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The main difference here is that instead of binding the socket to a port we bind the socket to a file, the rest of the process is pretty much the same, create the socket send a message to the counter part, wait for a answer, close the connection or not depending of what you want to do, in the code above we only close the connection if the lost connection to the server otherwise we keep sending messages to the servet.

The Server

The server code is pretty much the same thing, is much bigger since it's written in C, and we're managing any possible errors.

#include <stdio.h>
#include <stdlib.h>
#include <unistd.h>
#include <sys/socket.h>
#include <sys/un.h>
#include <sys/types.h>

static const char* socket_path = "/tmp/mysocket";
static const unsigned int nIncomingConnections = 5;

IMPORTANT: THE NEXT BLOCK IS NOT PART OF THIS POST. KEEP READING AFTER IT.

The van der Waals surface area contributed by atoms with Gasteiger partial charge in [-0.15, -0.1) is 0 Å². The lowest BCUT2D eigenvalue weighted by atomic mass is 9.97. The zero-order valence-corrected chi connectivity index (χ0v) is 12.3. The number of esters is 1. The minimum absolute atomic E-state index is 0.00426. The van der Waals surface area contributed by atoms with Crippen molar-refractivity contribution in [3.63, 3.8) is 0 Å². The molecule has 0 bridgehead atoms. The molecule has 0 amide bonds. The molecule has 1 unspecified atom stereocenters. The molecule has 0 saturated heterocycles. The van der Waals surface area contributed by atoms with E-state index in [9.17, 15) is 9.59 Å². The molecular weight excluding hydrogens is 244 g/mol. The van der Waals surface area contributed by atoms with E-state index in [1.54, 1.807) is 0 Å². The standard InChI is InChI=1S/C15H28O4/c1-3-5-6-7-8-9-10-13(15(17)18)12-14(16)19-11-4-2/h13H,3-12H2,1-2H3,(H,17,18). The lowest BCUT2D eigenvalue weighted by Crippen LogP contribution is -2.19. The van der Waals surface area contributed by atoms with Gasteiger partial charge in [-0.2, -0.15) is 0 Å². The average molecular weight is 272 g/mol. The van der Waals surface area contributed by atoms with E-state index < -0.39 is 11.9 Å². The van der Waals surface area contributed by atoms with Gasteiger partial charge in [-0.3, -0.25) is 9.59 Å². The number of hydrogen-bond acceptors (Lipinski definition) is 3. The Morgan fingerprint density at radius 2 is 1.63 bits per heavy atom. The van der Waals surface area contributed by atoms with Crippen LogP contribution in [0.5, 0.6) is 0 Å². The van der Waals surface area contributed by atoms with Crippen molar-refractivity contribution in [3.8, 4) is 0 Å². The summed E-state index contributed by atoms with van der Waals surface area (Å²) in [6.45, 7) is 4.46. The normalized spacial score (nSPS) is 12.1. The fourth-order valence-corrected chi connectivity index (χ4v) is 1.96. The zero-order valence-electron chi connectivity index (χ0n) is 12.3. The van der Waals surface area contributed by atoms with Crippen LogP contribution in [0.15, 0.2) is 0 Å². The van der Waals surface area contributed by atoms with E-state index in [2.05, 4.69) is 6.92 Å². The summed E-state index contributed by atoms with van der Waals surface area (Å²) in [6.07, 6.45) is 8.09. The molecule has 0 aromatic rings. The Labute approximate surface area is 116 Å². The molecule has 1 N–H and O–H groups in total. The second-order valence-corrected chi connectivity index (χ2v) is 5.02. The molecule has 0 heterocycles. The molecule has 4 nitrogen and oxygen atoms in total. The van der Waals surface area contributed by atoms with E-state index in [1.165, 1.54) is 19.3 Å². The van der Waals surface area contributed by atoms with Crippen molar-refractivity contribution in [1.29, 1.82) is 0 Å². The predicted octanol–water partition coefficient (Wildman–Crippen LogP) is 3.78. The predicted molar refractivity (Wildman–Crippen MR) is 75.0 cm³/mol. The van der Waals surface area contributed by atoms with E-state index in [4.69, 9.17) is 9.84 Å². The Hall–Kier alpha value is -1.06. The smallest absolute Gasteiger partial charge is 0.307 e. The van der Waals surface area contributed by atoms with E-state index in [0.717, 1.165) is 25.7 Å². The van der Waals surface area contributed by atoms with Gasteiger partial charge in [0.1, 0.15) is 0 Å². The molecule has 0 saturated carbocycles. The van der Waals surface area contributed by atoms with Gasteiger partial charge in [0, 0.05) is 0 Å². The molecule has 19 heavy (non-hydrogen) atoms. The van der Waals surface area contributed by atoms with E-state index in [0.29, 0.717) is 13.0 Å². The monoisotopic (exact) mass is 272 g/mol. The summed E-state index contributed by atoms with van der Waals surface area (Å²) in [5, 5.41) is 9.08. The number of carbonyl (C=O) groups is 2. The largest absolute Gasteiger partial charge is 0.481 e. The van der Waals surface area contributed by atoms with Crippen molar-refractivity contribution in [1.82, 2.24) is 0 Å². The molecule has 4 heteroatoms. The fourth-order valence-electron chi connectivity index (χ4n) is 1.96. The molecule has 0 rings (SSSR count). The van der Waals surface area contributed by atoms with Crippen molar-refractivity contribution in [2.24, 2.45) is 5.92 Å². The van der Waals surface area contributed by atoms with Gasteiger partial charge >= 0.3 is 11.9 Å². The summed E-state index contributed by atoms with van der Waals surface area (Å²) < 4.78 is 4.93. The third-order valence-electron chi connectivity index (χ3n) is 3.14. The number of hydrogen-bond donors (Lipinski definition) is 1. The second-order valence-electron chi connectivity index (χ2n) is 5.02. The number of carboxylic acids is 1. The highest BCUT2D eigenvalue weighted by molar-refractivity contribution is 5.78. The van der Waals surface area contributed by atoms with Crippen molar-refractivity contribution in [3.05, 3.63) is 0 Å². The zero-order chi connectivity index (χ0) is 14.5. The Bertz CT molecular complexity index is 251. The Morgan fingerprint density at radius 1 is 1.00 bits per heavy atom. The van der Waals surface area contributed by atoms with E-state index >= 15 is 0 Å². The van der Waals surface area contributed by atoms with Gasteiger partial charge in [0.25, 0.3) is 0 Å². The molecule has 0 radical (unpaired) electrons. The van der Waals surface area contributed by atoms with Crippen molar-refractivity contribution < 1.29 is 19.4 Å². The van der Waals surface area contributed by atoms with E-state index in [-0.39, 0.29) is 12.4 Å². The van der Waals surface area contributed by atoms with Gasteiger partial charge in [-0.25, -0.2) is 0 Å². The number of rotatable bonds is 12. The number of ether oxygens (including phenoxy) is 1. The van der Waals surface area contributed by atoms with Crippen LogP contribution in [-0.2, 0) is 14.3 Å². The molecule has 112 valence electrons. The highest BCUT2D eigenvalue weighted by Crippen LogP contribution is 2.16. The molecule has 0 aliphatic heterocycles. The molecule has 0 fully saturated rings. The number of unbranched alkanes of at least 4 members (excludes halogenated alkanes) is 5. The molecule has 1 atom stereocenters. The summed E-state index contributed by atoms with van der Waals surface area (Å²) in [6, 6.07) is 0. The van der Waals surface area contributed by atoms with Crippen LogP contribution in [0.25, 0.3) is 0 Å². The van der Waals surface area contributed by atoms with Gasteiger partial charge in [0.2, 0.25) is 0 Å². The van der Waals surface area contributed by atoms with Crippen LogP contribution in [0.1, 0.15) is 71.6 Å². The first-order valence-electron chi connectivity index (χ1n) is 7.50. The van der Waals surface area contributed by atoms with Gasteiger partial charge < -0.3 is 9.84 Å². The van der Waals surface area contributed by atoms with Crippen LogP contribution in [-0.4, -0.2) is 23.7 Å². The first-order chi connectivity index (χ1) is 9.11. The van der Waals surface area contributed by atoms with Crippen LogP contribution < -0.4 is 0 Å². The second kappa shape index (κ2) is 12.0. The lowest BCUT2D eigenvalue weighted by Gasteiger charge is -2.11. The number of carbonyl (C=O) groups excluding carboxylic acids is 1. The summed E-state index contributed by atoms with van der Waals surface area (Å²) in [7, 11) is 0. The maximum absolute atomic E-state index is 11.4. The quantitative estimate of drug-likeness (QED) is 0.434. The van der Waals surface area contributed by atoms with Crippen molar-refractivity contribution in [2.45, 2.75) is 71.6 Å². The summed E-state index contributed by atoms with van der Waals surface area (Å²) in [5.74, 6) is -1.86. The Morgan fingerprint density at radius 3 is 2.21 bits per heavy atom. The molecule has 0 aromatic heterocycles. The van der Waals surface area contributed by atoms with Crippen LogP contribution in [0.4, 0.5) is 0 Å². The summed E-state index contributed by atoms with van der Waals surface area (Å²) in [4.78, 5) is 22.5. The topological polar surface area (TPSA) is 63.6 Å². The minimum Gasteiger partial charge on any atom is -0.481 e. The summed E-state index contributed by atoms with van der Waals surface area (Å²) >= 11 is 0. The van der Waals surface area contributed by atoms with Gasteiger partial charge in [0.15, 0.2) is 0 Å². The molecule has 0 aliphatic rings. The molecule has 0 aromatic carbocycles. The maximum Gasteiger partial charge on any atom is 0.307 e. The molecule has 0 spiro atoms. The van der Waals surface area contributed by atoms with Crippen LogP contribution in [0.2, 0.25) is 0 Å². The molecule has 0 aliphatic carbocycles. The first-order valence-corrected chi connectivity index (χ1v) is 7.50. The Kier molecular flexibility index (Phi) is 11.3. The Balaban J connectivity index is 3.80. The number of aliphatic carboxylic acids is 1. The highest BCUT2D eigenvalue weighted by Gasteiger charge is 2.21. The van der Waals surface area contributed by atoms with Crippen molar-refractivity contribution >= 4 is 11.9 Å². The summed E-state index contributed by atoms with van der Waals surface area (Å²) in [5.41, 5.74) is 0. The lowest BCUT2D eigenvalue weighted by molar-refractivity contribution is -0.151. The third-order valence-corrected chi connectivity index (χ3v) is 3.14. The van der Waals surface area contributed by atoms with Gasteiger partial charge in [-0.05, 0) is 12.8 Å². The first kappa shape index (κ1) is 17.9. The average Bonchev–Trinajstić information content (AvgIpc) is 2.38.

int main() {
  //create server side
  int s = 0;
  int s2 = 0;
  struct sockaddr_un local, remote;
  int len = 0;

  s = socket(AF_UNIX, SOCK_STREAM, 0);
  if( -1 == s ) {
    printf("Error on socket() call \n");
    return 1;

  local.sun_family = AF_UNIX;
  strcpy(local.sun_path, socket_path);
  len = strlen(local.sun_path) + sizeof(local.sun_family);
  if(bind(s, (struct sockaddr*)&local, len) != 0) {
    printf("Error on binding socket \n");
    return 1;

  if( listen(s, nIncomingConnections) != 0 ) {
    printf("Error on listen call \n");

  int bWaiting = 1;
  while (bWaiting) {
    unsigned int sock_len = 0;
    printf("Waiting for connection.... \n");
    if( (s2 = accept(s, (struct sockaddr*)&remote, &sock_len)) == -1 ) {
      printf("Error on accept() call \n");
      return 1;

    printf("Server connected \n");

    int data_recv = 0;
    char recv_buf[100];
    char send_buf[200];
      memset(recv_buf, 0, 100*sizeof(char));
      memset(send_buf, 0, 200*sizeof(char));
      data_recv = recv(s2, recv_buf, 100, 0);
      if(data_recv > 0) {
        printf("Data received: %d : %s \n", data_recv, recv_buf);
        strcpy(send_buf, "Got message: ");
        strcat(send_buf, recv_buf);

        if(strstr(recv_buf, "quit")!=0) {
          printf("Exit command received -> quitting \n");
          bWaiting = 0;